Senate committee plans to unveil a six-year highway bill

By David Tanner, Land Line senior editor | 5/13/2015

Republicans and Democrats on the Senate Environment and Public Works Committee announced Wednesday that they plan to release and begin debating a six-year highway bill in June. In the interim, Congress is on track to pass a short-term extension of current programs that would last long enough to debate the multiyear bill.

“We are quickly approaching a critical deadline for federal investment in our nation’s roads and bridges,” EPW Committee Chairman James Inhofe, R-Okla., and Ranking Member Barbara Boxer, D-Calif., said in a joint statement on Wednesday, May 13.

When their roles were reversed in the previous Congress, Inhofe and Boxer got a two-year highway bill known as MAP-21 through the process and signed into law. They say a long-term bill would send a strong signal that transportation and infrastructure are the backbone of the American economy.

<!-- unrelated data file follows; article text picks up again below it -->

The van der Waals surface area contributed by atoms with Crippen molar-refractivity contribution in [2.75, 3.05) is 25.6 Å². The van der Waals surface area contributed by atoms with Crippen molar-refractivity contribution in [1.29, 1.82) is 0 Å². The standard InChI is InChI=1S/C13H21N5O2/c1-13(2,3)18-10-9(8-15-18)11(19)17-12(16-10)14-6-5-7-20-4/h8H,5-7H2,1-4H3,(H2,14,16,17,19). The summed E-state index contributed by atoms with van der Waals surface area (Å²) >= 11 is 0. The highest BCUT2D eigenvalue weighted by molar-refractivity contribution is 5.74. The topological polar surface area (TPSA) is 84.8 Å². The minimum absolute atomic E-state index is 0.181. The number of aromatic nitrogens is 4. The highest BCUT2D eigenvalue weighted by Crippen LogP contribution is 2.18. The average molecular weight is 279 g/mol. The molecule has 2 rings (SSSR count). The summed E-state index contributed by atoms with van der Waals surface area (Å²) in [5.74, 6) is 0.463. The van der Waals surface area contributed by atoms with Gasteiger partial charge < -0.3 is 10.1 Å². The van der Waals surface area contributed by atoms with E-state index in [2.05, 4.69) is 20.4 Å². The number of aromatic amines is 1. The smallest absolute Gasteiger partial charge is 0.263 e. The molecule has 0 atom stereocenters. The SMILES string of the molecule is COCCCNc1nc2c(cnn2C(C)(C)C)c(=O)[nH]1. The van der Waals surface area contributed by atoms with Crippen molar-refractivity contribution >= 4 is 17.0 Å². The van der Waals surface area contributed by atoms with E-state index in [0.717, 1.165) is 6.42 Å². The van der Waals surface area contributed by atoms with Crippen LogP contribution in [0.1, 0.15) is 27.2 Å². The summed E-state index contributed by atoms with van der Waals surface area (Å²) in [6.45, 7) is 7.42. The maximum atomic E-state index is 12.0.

Congress faces a deadline of May 31 to pass a short-term extension and buy time to debate a six-year bill.

“While Congress continues to debate the funding mechanisms, we believe it is in the best interest that this committee moves forward with consideration of a long-term surface transportation reauthorization bill,” Inhofe and Boxer stated.

“This is why we are announcing that the EPW committee intends to mark up a six-year, bipartisan reauthorization bill in June. We can no longer wait on Congress. We look forward to finalizing negotiations with the big four, to include Sens. David Vitter (R-La.) and Tom Carper (D-Del.), and working with our members on a consensus bill in the tradition of this committee in the next few weeks.”

EPW’s jurisdiction is with authoring the highway provisions and the overall framework of a bill. Other committees, such as Senate Commerce, would be tasked with adding motor carrier safety components and other provisions to the bill. Senate Finance would deal with funding.

Earlier this year, the White House offered up its own six-year highway bill, but Congress is not obligated to pass it. More likely, Senate committees will review parts of the bill and change or substitute their own language.

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